A Conversation for Elastane

Up with elastane

Post 1

Hammy of Hamster (died, still moving)

Up with elastane
Down with sagging dead jumpers!

Up with elastane

Post 2


smiley - oksmiley - bubbly

Up with elastane

Post 3


From experience with cycling shorts and swimming trunks, Lycra does seem to have similar ageing properties to standard elastic, albeit on maybe a longer timescale - it stays functional for years, and then the entire garment gives up the ghost at once, and turns into a shpaeless rag.

Regarding potentially embarrasing body-hugging materials, I think my red silk underwear must come a close second.
Silk *thermal* underwear for caving, I hasten to add. smiley - blush Even the smallest trace of a beergut becomes blindingly obvious.

Additional info.

Post 4


Just a few points.

Elastane is not resistant to chemical attack from Chlorine. This is the reason that it eventually gives up the ghost. To limit the effects, swimwear for example should be rinsed after use in a chlorinated swimming pool.

Elastane also ages under heat in a similar fashion to other rubbers, so care should be taken to follow the manufacturers instructions regarding drying. A hot tumble dryer will shorten a garments life considerably.

Elastane's impact on clothing and on Du Pont itself has been remarkable beyond even their wildest expectations. It is a commercial dream to come up with a product such as elastane.

Elastane is only 2% of the material used in the garment, so Du Pont only need to make a relatively small quantity each year, less than 100,000 tonnes. Other manufacturer's of elastane only push global production to around 200,000 to 250,000 tonnes per annum. By comparison Du Pont also make polyester at a rate of at least 1,000,000 tonnes per annum in a global market for polyester of more than 20,000,000 tonnes per annum (global consumption of all fibres man-made, synthetic and natural is slightly over 40,000,000 tonnes per annum).

Consumers are now very much aware of the benefits of elastane in garments and so demand is easily managed. Du Pont only have to keep the brand name in consumers awareness and they will sell all they can make. Other fibres are more cyclical as fashions waver largely between cotton and polyester. Elastane is blended with both with equal facility.

Elastane is produced in relatively small volumes, so it is not sold as a commodity like other fibres. Therefore the gross margin on sales is higher than with the other, higher volume fibres such as polyester. The net result is that Du Pont can reasonably aim to make as much money from elastane sales as from their total sales of polyester.

And best of all, elastane does degrade, so the consumer has to come back to buy some more!

This article could do with expanding to include some of the above points. All production figures are approximate, but firmly based on market data from the late 1990's through to 2001.

Additional info.

Post 5

Hammy of Hamster (died, still moving)

thank's for the info!
I can excite and amaze my friends smiley - tongueout

Additional info.

Post 6


Madent! Potholer! Where were you guys when I put this through peer review? This entry would be vastly improved if it included your additional info.smiley - smiley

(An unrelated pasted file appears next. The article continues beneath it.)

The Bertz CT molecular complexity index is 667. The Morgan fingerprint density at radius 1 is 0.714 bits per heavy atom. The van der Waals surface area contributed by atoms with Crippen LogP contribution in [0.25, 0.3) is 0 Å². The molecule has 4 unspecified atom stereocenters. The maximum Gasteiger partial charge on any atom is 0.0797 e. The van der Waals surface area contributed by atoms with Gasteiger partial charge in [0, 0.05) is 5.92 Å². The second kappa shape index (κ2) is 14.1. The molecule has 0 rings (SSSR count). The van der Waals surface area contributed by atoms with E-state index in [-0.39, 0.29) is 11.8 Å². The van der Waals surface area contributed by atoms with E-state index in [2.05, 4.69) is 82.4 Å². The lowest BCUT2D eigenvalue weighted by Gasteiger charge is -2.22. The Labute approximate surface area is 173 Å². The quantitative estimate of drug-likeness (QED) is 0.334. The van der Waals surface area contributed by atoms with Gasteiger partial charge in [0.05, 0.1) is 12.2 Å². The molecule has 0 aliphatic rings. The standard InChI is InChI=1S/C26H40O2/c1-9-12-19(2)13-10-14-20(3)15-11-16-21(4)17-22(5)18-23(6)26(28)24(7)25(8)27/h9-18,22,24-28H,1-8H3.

And Hammythamster, I'll have you know that saggy dead jumpers have feelings too.

Additional info.

Post 7


I don't particularly watch PR.

Are you doing any other fibres stuff.


These are the only other articles I know of.

Additional info.

Post 8


That's kind of flattering, but I'm not sure I said anything hugely worthwhile - Madent is the one with the real knowledge.

Regarding PR, I'd looked in there a little in the past, but only really stared looking more often quite recently, after posting something of my own there.
Having now replied to some other entries in PR, I do visit more often, since one or other thread I've joined gets posted to by someone else, and I end up seeing other entries when I go to check out comments.

Regarding elastic materials in general, one thing I've found a little odd is how socks worn while soaking wet sometimes seem to get really baggy all over, but socks worn for a similar time on sweaty feet, which are certainly wet, if not actually dripping, lose little or no shape.
For example, if I wear regular thin cotton or cotton-rich socks underneath my thick walking socks or neoprene wetsocks on a long wet caving trip where I get my wellies full of water, when I take them off, they sometimes seem to be loose or entirely shapeless. Simple rinsing and drying doesn't do much, apart from making them very stiff, but they usually seem to recover partly or entirely after a machine wash.

Additional info.

Post 9


I've just checked back with the data I have from last year.

Du Pont capacity 66,000 tonnes per annum
Total world capacity c 200,000 tonnes per annum

Elastane is produced by four methods:

dry spinning (80%)
melt spinning (13%)
wet spinning (5%)
reactive spinning (2%)

Production capacity is currently growing at an average of around 12% per annum.

A fair estimate suggests that 50% of garments produced worldwide contain elastane.

The above data were reasonably accurate for the first half of 2001.


Key: Complain about this post

More Conversations for Elastane

Write an Entry

"The Hitchhiker's Guide to the Galaxy is a wholly remarkable book. It has been compiled and recompiled many times and under many different editorships. It contains contributions from countless numbers of travellers and researchers."

Write an entry
Read more